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JetSetIlly

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  1. Well spotted. These are the references: "Artificial Intelligence", by Patrick Henry Winston https://courses.csail.mit.edu/6.034f/ai3/rest.pdf (I think that must be a later edition because the page number she references isn't meaningful.) "Some Studies in Machine Learning Using the Game of Checkers" http://citeseerx.ist.psu.edu/viewdoc/download?doi=10.1.1.368.2254&rep=rep1&type=pdf
  2. Carol Shaw has uploaded photographs/printouts of her original source for Video Checkers to the Internet Archive. Not had chance to read it yet but it's fully commented by the looks of it. https://archive.org/details/VCScheckersA/page/n1/mode/2up Exciting stuff
  3. First effort at CRT post-processing: * suggestive bend on the screen * scanline shadows * color separation TODO: * scanlines to follow tube contours * meaningful color separation * anti-aliasing * phosphor fade Still getting to grips with GLSL but it's okay I think.
  4. Also this post from AtariAge in 2008. on edit: my mistake. on second reading, that post is talking about reading rather than writing.
  5. It depends which RAM mirror you read from. In the case of the primary mirror, allowing the PC to get to $0100 will mean the next instruction loaded is an ORA command (byte code $01). That's without collisions. With collisions, the opcode will variously be $11, $21 or $31. None of which would be particularly useful. As far as I can see, there's no useful mirror/opcode/collision combination that would result in a branch command or jump command. Which is a shame, because that might actually be useful.
  6. Ahh. Okay. That makes sense. My next step then, is to add the code that will set the PA7 when the correct conditions are met. Yeah. It is slow. That's partly a consequence of the choice of language (garbage collecting etc.) Sorry about that 😕 The project began as a learning exercise (for both the language and the 2600) and I never expected it to get to the stage it is. Thanks for trying it out though, that pleases me greatly.
  7. I've been playing with these ideas this evening and they seem to fix the timing issues I was seeing in https://github.com/stella-emu/stella/issues/108 . I now get the correct values as reported to be seen on the real hardware. Just as a point of note, when setting a new timer, the bit pattern that is used to clear TIMINT seems to differ depending on whether TIMINT is already off or not. As far as I can tell, if TIMINT is currently on, it is cleared with but pattern 0x00. If it has already been cleared it is given the bit pattern 0x40 You can see this difference in test2.bas.bin and testTIMINT_withDelay.bin In test2.bas.bin if TIMINT is cleared with 0x00 then the incorrect value is written to RAM register 0xd7. When 0xd7 is later tested for the overflow bit it will never reach the correct branch. This results in the incorrect number on the display (000249 instead of 064249) It would be nice to see the schematics for the RIOT chip to see what's going on and whether it matches the observations. on edit: this is of course, wrong. the difference is to do with PA7 interrupt. more edit: if we say the pa7 flag is set at startup (ie. before TIMINT is ever read) and only reset when TIMINT is read for the first time, then that satisfies all the timer test cases.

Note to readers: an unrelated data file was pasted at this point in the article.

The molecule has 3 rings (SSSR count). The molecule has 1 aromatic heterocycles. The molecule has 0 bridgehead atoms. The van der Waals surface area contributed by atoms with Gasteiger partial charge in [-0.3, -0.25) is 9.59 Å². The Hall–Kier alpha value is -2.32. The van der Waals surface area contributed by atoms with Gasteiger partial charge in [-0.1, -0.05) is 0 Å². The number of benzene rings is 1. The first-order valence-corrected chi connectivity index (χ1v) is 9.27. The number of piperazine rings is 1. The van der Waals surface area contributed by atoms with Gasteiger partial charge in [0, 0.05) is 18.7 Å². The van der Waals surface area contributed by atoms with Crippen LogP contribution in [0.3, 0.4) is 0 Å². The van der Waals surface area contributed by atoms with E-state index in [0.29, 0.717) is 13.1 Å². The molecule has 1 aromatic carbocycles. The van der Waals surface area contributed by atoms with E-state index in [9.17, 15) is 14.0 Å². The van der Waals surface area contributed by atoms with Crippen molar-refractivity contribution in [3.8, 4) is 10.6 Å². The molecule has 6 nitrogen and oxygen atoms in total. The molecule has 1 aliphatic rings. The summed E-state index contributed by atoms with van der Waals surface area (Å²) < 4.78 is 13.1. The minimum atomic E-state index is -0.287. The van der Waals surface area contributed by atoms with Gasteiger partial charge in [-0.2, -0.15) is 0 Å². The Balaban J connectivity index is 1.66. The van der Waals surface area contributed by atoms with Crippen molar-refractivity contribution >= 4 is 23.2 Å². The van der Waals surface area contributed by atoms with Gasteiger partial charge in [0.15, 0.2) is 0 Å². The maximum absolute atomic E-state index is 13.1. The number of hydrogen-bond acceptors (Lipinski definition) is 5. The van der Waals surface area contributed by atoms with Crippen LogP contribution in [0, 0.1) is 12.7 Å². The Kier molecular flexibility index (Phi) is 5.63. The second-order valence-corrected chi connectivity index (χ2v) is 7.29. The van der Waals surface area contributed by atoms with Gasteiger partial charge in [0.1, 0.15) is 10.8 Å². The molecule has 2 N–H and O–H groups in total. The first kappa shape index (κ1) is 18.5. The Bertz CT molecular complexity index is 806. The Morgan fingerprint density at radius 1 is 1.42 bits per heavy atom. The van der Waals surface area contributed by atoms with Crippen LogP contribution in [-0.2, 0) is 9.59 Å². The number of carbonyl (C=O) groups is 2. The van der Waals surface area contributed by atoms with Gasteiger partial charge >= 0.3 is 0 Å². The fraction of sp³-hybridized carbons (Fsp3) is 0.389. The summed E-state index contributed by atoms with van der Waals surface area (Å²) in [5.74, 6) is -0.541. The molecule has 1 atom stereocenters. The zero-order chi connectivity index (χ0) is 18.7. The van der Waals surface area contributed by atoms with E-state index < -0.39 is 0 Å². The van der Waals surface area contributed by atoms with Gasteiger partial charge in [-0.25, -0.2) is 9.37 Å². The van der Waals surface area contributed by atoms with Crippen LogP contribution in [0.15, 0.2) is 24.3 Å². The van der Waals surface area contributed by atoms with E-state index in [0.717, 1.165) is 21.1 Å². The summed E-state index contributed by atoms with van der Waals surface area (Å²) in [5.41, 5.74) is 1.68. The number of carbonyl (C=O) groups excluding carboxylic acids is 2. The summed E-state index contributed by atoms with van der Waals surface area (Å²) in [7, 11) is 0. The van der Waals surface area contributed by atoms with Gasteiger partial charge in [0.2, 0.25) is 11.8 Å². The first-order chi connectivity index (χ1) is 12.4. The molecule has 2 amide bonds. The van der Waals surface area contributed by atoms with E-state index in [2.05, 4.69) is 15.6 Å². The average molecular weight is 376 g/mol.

8. Out of interest, where does the value 276 come from?
  9. He-Man is a good example of this technique too.
  10. I've not tested what happens when it reaches 99. That's your challenge 🙂
  11. Haha. Ta. It's a dumb game but I got fun out of writing it and it's fun to play.
  12. Before working on Gopher2600 I created a version of Flappy Bird as a way of learning about the 2600. I've uploaded the source code to GitHub. Nothing special but I think it's fun. https://github.com/JetSetIlly/Atari2600-Flappy-Bird (Screenshot taken through Stella because Gopher2600 doesn't support TV effects yet. The game really needs phosphor fade due to my excessive use of flicker.) flappy.bin
  13. I've been hard at work getting together the graphical debugger for Gopher2600. As you can see from the latest screenshot below pretty much everything is now accessible through a GUI. The line terminal is still available and can be still be used for more "advanced" operations, such as watches, scripting and more complicated breakpoints (simple PC breakpoints can be added by double clicking in the Disassembly window). Source code and x86 linux binary on Github https://github.com/JetSetIlly/Gopher2600/releases/tag/v0.1 My next step is to use the debugger to help me develop a 2600 ROM/game. That way I can see what other tools will be helpful. I think the framework I've developed is pretty flexible so it should be easy to add specialist features as and when needed.
  14. It's interesting that Stella can let the CPU run for many cycles before the rest of the VCS "catches up". Am I reading that correctly? The approach I've taken in gopher2600 is a very strict three TIA ticks for every CPU tick, as and when the CPU tick happens. I'm a little surprised it can work any other way TBH. Are there any advantages to Stella's approach?
  15. Are there any non-test ROMs (ie. games) that rely on this behaviour?
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